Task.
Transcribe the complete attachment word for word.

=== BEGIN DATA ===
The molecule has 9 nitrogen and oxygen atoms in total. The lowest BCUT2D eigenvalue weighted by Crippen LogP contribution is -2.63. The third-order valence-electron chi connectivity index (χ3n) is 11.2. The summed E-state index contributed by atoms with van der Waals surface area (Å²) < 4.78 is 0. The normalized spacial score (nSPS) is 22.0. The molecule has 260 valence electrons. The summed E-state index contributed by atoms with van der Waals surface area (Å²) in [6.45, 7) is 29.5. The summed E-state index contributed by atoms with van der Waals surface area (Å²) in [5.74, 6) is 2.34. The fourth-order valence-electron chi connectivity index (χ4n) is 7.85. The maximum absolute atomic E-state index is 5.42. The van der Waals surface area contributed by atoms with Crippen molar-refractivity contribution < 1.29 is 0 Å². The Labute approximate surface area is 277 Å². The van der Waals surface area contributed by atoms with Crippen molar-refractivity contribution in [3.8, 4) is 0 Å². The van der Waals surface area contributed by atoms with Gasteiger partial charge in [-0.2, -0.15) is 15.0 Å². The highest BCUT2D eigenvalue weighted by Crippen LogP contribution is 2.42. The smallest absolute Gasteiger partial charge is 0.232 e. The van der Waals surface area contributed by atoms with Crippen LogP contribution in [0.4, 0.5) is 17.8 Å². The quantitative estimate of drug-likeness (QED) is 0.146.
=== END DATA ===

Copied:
The molecule has 9 nitrogen and oxygen atoms in total. The lowest BCUT2D eigenvalue weighted by Crippen LogP contribution is -2.63. The third-order valence-electron chi connectivity index (χ3n) is 11.2. The summed E-state index contributed by atoms with van der Waals surface area (Å²) < 4.78 is 0. The normalized spacial score (nSPS) is 22.0. The molecule has 260 valence electrons. The summed E-state index contributed by atoms with van der Waals surface area (Å²) in [6.45, 7) is 29.5. The summed E-state index contributed by atoms with van der Waals surface area (Å²) in [5.74, 6) is 2.34. The fourth-order valence-electron chi connectivity index (χ4n) is 7.85. The maximum absolute atomic E-state index is 5.42. The van der Waals surface area contributed by atoms with Crippen molar-refractivity contribution < 1.29 is 0 Å². The Labute approximate surface area is 277 Å². The van der Waals surface area contributed by atoms with Crippen molar-refractivity contribution in [3.8, 4) is 0 Å². The van der Waals surface area contributed by atoms with Gasteiger partial charge in [-0.2, -0.15) is 15.0 Å². The highest BCUT2D eigenvalue weighted by Crippen LogP contribution is 2.42. The smallest absolute Gasteiger partial charge is 0.232 e. The van der Waals surface area contributed by atoms with Crippen LogP contribution in [0.4, 0.5) is 17.8 Å². The quantitative estimate of drug-likeness (QED) is 0.146.